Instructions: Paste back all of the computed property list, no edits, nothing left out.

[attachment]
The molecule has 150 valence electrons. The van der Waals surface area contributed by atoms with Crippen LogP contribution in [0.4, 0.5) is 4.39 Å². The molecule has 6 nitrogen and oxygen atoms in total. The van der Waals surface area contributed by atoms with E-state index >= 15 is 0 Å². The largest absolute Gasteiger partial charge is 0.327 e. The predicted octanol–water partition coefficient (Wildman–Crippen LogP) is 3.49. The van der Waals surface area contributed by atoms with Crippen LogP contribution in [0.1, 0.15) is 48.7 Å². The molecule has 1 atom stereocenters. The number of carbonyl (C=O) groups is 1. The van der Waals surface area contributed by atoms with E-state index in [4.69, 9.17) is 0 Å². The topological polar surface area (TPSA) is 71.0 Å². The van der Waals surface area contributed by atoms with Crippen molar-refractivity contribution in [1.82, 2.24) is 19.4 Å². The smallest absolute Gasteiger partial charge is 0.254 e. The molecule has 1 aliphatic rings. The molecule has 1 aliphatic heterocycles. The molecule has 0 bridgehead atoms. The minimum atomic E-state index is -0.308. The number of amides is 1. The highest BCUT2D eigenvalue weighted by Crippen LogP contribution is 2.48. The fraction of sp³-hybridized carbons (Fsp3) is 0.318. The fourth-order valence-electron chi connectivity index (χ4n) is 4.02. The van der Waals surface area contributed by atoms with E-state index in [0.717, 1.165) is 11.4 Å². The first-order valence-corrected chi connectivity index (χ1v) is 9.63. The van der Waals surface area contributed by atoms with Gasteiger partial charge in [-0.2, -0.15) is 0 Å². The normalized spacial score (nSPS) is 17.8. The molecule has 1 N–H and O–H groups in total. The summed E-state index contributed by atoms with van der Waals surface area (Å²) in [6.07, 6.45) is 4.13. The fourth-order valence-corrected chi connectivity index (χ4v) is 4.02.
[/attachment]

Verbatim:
The molecule has 150 valence electrons. The van der Waals surface area contributed by atoms with Crippen LogP contribution in [0.4, 0.5) is 4.39 Å². The molecule has 6 nitrogen and oxygen atoms in total. The van der Waals surface area contributed by atoms with E-state index >= 15 is 0 Å². The largest absolute Gasteiger partial charge is 0.327 e. The predicted octanol–water partition coefficient (Wildman–Crippen LogP) is 3.49. The van der Waals surface area contributed by atoms with Crippen LogP contribution in [0.1, 0.15) is 48.7 Å². The molecule has 1 atom stereocenters. The number of carbonyl (C=O) groups is 1. The van der Waals surface area contributed by atoms with E-state index in [4.69, 9.17) is 0 Å². The topological polar surface area (TPSA) is 71.0 Å². The van der Waals surface area contributed by atoms with Crippen molar-refractivity contribution in [1.82, 2.24) is 19.4 Å². The smallest absolute Gasteiger partial charge is 0.254 e. The molecule has 1 aliphatic rings. The molecule has 1 aliphatic heterocycles. The molecule has 0 bridgehead atoms. The minimum atomic E-state index is -0.308. The number of amides is 1. The highest BCUT2D eigenvalue weighted by Crippen LogP contribution is 2.48. The fraction of sp³-hybridized carbons (Fsp3) is 0.318. The fourth-order valence-electron chi connectivity index (χ4n) is 4.02. The van der Waals surface area contributed by atoms with E-state index in [0.717, 1.165) is 11.4 Å². The first-order valence-corrected chi connectivity index (χ1v) is 9.63. The van der Waals surface area contributed by atoms with Gasteiger partial charge in [-0.2, -0.15) is 0 Å². The normalized spacial score (nSPS) is 17.8. The molecule has 1 N–H and O–H groups in total. The summed E-state index contributed by atoms with van der Waals surface area (Å²) in [6.07, 6.45) is 4.13. The fourth-order valence-corrected chi connectivity index (χ4v) is 4.02.